- Xiaoli Dong is looking at drylands in a new way
- For better insight into climate change response
- $40,000 award is funded by anonymous donors
Xiaoli Dong is putting biological soil crust on the climate change research map, a project for which she received UC Davis’ single Early Career Faculty Award for Creativity and Innovation for 2023.
The university gives one or two of the $40,000 awards annually, funded by an endowment set up by anonymous donors.
Dong, an assistant professor in the Department of Environmental Science and Policy, College of Agricultural and Environmental Sciences, will use the funding to develop a climate change model that, unlike existing models, takes biological soil crust, or biocrust, into consideration.
Biocrusts, comprising various combinations of living organisms (e.g., lichens, fungi and mosses) that colonize and stabilize soil surfaces, are common in drylands, or semiarid or arid places. In her proposal, Dong describes drylands as globally important, saying they cover about 40% of the terrestrial surface and are home to about 38% or the human population.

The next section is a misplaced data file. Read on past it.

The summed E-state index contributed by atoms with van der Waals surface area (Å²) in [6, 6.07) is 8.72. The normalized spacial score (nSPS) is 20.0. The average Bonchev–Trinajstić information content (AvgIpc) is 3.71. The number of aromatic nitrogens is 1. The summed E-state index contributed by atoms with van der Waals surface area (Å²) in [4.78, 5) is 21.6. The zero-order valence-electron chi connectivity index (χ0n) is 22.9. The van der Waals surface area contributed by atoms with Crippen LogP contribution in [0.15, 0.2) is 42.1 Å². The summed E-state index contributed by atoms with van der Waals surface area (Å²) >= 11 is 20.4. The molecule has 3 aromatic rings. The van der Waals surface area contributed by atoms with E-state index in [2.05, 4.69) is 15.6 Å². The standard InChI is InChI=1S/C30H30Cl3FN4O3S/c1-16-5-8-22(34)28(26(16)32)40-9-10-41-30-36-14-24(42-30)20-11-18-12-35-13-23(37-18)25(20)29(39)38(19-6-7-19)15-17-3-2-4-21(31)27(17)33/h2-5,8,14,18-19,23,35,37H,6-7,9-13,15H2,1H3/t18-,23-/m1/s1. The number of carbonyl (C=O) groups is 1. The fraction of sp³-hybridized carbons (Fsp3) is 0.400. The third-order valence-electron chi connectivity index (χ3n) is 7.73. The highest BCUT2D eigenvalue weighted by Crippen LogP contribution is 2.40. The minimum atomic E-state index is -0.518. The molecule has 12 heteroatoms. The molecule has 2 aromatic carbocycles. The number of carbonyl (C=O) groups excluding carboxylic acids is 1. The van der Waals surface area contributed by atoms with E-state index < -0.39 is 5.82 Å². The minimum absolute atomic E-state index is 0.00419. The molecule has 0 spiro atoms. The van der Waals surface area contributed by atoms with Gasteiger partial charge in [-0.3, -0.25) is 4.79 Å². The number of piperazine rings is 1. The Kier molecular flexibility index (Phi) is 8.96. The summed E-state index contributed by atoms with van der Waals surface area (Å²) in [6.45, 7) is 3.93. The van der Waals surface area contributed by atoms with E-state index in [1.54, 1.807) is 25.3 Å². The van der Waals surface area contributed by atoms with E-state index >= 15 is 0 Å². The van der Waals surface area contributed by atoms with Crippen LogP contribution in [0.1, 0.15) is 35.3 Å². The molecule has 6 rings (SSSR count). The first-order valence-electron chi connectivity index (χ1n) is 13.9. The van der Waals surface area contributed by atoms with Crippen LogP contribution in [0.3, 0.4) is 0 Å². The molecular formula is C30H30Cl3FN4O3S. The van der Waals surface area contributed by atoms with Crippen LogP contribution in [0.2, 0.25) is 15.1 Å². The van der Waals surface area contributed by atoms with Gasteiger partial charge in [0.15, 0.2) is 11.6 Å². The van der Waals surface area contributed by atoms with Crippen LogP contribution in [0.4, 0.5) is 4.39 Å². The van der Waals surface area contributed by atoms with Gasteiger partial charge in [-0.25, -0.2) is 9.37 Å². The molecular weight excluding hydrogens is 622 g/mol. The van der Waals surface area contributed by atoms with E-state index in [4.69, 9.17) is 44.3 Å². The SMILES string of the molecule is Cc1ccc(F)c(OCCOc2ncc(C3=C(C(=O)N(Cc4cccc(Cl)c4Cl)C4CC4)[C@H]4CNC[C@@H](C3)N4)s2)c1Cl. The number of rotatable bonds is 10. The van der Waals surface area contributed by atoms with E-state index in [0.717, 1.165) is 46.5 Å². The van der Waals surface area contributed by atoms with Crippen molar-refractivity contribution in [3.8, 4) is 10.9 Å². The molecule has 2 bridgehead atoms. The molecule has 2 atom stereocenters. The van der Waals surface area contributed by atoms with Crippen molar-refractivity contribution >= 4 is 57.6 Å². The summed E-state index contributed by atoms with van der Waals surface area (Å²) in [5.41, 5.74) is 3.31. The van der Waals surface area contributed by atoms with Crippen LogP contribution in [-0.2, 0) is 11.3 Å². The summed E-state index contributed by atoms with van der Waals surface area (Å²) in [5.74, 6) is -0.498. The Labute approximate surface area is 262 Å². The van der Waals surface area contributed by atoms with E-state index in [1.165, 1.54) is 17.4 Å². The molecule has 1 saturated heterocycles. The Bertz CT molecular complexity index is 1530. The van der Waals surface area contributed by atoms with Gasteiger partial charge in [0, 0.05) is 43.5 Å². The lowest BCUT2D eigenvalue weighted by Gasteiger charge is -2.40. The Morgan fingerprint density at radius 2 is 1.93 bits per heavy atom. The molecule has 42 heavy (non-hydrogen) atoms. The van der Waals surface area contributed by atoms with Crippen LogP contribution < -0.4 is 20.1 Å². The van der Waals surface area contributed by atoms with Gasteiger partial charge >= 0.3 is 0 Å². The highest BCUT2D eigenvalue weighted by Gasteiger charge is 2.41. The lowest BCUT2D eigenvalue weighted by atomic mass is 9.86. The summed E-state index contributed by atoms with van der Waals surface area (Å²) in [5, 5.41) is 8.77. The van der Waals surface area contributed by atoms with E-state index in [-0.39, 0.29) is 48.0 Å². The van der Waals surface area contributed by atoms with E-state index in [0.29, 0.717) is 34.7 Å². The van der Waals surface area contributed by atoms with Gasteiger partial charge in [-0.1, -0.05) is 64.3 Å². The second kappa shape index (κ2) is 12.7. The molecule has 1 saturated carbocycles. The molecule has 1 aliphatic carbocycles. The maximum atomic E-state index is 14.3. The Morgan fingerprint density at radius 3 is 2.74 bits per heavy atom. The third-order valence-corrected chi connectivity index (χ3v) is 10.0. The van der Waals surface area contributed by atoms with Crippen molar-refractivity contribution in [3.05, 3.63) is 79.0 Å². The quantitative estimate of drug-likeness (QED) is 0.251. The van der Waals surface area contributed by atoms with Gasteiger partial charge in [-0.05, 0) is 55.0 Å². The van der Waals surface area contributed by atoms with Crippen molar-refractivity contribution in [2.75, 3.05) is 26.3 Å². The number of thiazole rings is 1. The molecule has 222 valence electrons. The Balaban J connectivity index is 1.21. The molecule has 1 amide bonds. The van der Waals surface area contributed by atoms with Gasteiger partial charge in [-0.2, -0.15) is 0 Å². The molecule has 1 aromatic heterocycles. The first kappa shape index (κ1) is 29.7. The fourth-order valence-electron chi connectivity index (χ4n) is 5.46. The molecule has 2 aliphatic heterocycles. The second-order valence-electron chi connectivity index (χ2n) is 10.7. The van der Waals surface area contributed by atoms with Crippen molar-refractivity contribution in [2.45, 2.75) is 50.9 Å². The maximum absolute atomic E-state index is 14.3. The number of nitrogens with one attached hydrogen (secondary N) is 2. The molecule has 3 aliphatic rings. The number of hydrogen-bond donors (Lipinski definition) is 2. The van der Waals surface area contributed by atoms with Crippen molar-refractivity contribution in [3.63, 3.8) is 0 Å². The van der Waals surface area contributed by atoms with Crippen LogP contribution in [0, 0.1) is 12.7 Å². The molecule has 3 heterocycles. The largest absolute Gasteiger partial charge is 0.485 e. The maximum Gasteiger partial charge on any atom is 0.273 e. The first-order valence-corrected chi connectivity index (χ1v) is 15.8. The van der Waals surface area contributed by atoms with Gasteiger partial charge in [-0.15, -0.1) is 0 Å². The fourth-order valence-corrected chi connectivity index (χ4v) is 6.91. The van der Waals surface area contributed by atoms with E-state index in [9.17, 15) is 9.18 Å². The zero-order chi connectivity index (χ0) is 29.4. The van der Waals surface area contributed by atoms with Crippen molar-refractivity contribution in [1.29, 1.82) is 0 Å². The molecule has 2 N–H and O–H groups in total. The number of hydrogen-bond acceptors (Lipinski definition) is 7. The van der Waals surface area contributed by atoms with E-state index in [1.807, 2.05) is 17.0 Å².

Existing models consider drylands to be mosaics of plant-covered patches interspersed in a matrix of open (plantless) areas, when, in fact, those areas “are commonly covered by biocrusts, which significantly impact hydrological, geomorphic and biogeochemical processes, all affecting plant performance,” according to her project proposal.
“Failing to consider drylands as a coupled biocrust-vegetation system poses significant uncertainties in predicting their responses to climate change,” Dong wrote.
To address this, she and her team will develop innovative approaches to mapping biocrusts at the regional scale and construct mathematical models to accurately predict large-scale climate response.
In fieldwork this summer, Dong and her team will gather soil and vegetation samples and high-frequency soil moisture data from sites across the Southwest United States, along with ultrahigh-resolution imagery (by drones). Her award will go toward the data collection as well as the development of a mapping algorithm and the mathematical models, and to finance dissemination of her research, at national meetings and in open-access journal articles.
Dong joined UC Davis in 2018 after serving as a postdoctoral scholar in the Nicholas School of the Environment, Duke University. She holds a Ph.D. in environmental life sciences from Arizona State University and a bachelor’s degree in biological sciences from Zhejiang University, Hangzhou, China.
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